Richard Baron, chairman and CEO of McCormack Baron Salazar, a St. Louis, Mo., firm specializing in large-scale redevelopment projects in central city locations, is involved in several downtown revitalization projects across the country. Baron, who was in Lafayette recently to deliver a presentation in connection with The Independent Weekly’s speaker series, sees the desire for a more traditional, walkable community with a mix of commercial and residential spaces gaining converts nationally. “People have tended to think that a residential downtown is not something that people want,” he says. “But in fact we’re seeing it in both larger urban areas as well as smaller communities, like Lafayette. There is a market for downtown housing, and I think that the more everyone’s struggling with the price of gasoline, I think you’re going to see more and more of it happening.”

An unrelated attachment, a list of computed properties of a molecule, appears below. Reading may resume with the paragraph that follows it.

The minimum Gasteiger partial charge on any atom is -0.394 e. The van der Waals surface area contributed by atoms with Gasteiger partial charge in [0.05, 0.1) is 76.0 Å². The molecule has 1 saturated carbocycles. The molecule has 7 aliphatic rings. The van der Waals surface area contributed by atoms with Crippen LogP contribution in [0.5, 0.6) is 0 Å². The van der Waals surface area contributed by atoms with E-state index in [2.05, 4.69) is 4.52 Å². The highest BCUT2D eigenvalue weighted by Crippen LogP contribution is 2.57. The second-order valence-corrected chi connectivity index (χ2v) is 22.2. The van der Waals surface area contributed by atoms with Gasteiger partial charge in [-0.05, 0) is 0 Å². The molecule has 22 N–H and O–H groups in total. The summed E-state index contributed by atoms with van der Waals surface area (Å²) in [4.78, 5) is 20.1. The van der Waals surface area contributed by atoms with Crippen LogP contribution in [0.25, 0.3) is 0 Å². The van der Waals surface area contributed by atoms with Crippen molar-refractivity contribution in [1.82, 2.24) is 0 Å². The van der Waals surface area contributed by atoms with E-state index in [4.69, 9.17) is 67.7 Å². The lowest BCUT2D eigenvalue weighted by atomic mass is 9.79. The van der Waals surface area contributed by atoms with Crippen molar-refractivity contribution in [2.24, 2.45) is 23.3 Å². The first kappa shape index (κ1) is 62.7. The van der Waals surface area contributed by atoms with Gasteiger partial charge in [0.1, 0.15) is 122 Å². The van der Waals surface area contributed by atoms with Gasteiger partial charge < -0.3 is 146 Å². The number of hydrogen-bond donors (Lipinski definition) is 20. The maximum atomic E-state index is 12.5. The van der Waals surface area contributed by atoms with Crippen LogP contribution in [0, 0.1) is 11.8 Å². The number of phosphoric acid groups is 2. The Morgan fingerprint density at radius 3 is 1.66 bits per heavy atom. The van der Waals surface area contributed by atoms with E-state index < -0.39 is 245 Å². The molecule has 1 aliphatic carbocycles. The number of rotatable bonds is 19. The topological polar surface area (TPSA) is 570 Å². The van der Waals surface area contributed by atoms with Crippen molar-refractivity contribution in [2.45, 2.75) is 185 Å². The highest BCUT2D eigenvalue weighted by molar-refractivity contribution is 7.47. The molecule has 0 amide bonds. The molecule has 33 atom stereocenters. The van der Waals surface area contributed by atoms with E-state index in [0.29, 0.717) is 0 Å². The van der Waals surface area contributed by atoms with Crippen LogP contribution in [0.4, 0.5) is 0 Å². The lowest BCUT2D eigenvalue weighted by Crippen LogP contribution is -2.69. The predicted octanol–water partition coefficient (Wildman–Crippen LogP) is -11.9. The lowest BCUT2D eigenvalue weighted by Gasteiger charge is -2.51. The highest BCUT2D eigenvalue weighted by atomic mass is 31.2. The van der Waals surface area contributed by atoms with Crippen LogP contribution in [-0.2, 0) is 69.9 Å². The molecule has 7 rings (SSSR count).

Baron recently teamed up with the Acadiana Outreach Center to discuss possibilities for a mixed-use residential development near its downtown office. Acadiana Outreach is in the process of acquiring property for that project, which remains in the early design phase.
“I think Lafayette is an excellent place for some downtown housing,” Baron says. “The city has been encouraging that and is clearly on the right track. I’m quite encouraged by the possibilities there.”
Baron isn’t surprised that several proposals for downtown residential developments and redevelopment of existing properties have emerged over the past several years but have yet to materialize. He suspects that once one development succeeds, several others will quickly follow. “It’s going to take some initial pioneering,” he says. “But I think once that occurs, things will really start to move along.”